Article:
Myth, Propaganda & Disaster in Nazi Germany and Contemporary America

Stephen Sewell
Orange Tree Theatre, Richmond
(2004)

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Stephen Sewell is one of Australia's foremost writers for film and stage. Already, Myth has won more awards than any other play in Australian history and this will come as no surprise to anybody who sees it.

The play is a reworking of Franz Kafka's The Trial updated to 21st Century New York, but it also pays homage to Orwell's 1984 and Mamet's Oleanna, not to mention a dozen, primarily left-leaning philosophers.

Initially, it seems to be telling the simple and very familiar tale of a socialist Australian professor at a New York University. Talbot Finch, given searing life by Jonathan Guy Lewis, is very successful, about to receive tenure, with a wife who is a screenwriter on the verge of fame, fortune and Michael Douglas.

All goes well until he is visited by one of his students, Julia Sandiford's Marguerite Lee, the beautiful and highly intelligent daughter of a Far Eastern business magnate.

Her visit is swiftly followed by that of the incredibly sinister, omniscient "Man", played by a terrifying David Rintoul with McCarthyite zeal. Whether he is in Finch's head or is real is open to doubt. Either way, he seems able to appear from the ether but packs a mean punch, aided by a pistol and at the end, a scary piece of electrical apparatus.

From the smartly-dressed man's initial invasive arrival, Finch's world implodes. Colleagues gleefully turn on him and his career and life swiftly go to pieces. Love does still exist in this world, though as, despite his woes, Eve and Marguerite both offer different kinds of support.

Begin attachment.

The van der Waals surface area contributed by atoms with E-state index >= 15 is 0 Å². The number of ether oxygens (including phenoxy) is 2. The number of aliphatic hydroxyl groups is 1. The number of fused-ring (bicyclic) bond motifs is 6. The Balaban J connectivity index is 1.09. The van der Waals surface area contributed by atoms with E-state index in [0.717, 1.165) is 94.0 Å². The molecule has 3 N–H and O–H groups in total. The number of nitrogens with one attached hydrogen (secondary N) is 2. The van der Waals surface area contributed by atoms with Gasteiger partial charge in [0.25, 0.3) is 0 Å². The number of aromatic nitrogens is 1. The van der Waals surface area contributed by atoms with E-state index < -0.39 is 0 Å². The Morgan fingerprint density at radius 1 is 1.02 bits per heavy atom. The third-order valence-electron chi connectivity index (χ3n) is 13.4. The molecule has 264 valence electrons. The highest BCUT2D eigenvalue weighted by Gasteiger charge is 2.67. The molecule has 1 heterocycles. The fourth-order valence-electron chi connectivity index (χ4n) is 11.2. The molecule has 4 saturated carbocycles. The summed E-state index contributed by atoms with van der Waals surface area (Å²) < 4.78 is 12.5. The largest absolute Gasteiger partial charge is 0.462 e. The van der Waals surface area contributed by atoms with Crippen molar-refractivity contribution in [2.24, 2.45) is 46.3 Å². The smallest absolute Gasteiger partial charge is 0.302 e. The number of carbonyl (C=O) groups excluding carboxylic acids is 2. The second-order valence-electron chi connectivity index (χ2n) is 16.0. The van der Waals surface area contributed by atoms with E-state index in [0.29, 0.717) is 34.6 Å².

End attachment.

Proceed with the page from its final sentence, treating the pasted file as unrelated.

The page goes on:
Through his protagonist, Sewell makes a pretty compelling case for serious worries about where the War on Terror might eventually lead both in the USA and more widely.

Sam Walters marshals his cast with great skill and they reward him with a series of good performances, Lewis and Rintoul to the fore but with Amanda Royle as Finch's wife Eve close behind.

Despite the sometimes wordy politicking, the production has the pacing of a TV thriller, assisted by very short scenes broken with bright, explosive suddenness.

By the end of a chilling two and three quarter hours, one is almost persuaded that there are serious parallels between Kafka's world and that of Sewell and by extension ourselves.

The only conclusion that one can reach is that latter-day America, with its neurosis about security and desire to control, needs to take care to avoid stepping over the edge of a very high cliff into the abyss of individual fear and not too far beyond, global carnage.

Reviewer: Philip Fisher